This is an astonishing stance to take for a Commission charged with a responsibility of national importance. It is a stance, however, that allows CoNI to exclude from its inquiries any evidence that ‘Nasheed and his aides’ submitted, presenting it all as ‘baseless’, ‘belated’ and/or ‘incredible’. It then becomes easy for CoNI to dismiss the demand for such investigations as ‘naïve’, and a waste of important time.

Such allegations are very easy to make and some naively suggested that if the Commission trolled through scores of bank accounts, telephone records, SMS logs and intelligence reports, all would be revealed.

A Legal Review of CoNI’s report commissioned by MDP and carried out by a team of Sri Lankan lawyers (in the absence of any such studies undertaken by the Maldivian legal community) notes twenty-four significant occurrences relating to the events of 7 February that CoNI omitted from its deliberations. These include the unlawful activities committed by protesters in the Opposition Coalition; Umar Naseer’s role in the events leading up to and on 7 February; Nasheed’s assurances to the police that no harm would come to them; and the evidence of many key witnesses who were only called to the Commission after the first draft of the CoNI Report had been published 1


The CoNI Report was expected to tell the Maldivian people how their first democratically elected government came to an end on 7 February. It was meant to end, once and for all, the greatest rift among the Maldivian people to date: the divide between those who believe that President Mohamed Nasheed resigned voluntarily and those who believe that he was forced to resign under duress.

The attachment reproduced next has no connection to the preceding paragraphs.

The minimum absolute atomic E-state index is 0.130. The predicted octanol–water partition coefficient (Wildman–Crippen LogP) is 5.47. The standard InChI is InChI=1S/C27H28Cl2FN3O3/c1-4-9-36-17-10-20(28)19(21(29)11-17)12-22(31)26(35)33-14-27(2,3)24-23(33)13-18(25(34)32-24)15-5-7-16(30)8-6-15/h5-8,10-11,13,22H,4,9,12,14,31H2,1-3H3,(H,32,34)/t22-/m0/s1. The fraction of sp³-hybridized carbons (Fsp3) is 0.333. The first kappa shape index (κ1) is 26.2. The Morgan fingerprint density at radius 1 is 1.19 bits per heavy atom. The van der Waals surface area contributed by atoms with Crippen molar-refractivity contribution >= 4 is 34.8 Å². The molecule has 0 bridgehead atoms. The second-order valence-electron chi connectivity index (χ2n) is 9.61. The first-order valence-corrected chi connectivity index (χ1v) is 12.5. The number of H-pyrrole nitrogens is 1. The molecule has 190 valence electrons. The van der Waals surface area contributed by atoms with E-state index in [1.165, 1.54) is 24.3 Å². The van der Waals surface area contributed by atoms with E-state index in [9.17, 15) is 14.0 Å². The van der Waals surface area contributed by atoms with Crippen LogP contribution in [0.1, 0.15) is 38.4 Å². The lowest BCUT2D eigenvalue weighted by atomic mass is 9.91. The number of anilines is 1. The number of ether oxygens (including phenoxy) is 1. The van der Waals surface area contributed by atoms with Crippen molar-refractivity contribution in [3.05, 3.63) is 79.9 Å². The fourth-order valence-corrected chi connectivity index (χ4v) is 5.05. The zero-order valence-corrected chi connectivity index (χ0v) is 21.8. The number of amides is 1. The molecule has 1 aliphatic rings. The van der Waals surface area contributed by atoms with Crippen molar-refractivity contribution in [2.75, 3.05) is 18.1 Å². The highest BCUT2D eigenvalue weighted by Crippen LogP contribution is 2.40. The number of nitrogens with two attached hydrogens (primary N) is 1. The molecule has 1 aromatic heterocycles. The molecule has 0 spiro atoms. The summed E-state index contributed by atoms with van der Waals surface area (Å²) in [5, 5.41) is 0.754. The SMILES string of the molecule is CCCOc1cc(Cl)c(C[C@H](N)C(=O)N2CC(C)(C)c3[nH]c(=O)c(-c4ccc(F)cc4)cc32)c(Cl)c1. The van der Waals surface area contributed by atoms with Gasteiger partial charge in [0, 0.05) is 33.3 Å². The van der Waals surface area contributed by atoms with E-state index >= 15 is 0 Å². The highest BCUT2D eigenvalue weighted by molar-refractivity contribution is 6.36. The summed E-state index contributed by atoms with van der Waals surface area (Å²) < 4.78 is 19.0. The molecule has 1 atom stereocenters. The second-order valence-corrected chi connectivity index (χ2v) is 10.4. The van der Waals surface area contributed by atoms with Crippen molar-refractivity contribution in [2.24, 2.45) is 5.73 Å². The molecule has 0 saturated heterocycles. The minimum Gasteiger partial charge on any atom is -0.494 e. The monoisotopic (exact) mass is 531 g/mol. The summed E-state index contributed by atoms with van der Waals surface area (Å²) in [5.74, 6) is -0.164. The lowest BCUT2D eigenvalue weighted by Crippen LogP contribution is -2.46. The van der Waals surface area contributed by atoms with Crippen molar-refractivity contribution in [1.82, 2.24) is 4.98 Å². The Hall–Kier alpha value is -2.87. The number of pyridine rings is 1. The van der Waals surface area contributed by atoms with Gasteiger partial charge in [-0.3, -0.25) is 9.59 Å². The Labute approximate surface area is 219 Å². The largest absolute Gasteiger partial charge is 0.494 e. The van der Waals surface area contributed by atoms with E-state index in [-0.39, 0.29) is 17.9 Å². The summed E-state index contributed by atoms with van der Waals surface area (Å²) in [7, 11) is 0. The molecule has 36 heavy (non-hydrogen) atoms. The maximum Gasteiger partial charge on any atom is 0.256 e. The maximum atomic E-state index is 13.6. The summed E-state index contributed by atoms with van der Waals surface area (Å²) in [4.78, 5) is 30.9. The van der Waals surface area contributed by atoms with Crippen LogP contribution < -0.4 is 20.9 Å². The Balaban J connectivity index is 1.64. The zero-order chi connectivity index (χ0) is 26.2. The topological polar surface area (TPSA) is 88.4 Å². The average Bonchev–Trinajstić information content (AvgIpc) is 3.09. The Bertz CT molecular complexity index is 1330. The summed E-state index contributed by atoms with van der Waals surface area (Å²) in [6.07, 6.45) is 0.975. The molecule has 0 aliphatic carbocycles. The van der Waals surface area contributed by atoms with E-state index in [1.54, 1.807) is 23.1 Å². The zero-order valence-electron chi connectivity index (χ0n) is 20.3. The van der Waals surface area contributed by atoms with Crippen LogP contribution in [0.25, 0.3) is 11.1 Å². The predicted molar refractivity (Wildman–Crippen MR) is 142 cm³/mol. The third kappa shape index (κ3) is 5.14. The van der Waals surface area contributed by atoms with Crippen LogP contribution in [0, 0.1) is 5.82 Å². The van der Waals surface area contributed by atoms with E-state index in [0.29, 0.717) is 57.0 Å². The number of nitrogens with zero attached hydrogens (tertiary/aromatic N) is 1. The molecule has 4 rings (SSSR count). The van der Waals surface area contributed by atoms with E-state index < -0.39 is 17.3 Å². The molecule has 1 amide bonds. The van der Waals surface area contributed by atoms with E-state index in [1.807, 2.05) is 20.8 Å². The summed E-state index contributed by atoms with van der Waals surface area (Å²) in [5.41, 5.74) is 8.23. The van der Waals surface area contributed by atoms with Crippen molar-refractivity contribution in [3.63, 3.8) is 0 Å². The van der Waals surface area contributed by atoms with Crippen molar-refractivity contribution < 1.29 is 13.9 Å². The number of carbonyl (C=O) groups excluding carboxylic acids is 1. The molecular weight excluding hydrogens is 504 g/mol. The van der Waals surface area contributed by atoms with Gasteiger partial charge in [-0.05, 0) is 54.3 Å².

The CoNI Report does give a definite verdict: President Nasheed resigned voluntarily. A definitive conclusion it maybe, but it is hardly ‘the objective truth’ that CoNI claims it to be.

It is a ‘truth’ that CoNI constructed by excluding what it arbitrarily deemed irrelevant and/or false, and including what it, in the same manner, deemed relevant and factual. Given the relations between political power and truth—a truth cannot be accepted as such until those in power validate it through their words and actions—those who refuse to believe CoNI’s version of the truth are automatically labelled ‘delusional’, ‘mad’, or ‘fantasists.’

The CoNI report did not heal any rifts, it did not answer the questions that mattered, it did not provide the Maldivian people with the information they need to see the ‘truth’ on their own. Instead, it constructed an official version of events that everyone must accept as the truth or be themselves regarded as false.







Show 1 footnote

  1. The Review also highlights how much evidence regarding the mutiny of a group of police and military personnel on 7 February—without which the change of government would not have been made possible—is missing from the CoNI Report. Given the importance of their role in the ending of the country’s first democratic government, and the increasingly powerful role that they have assumed in the Maldivian society since, CoNI’s investigation into the police and military roles deserves a separate analysis. This will be published shortly as part of this series.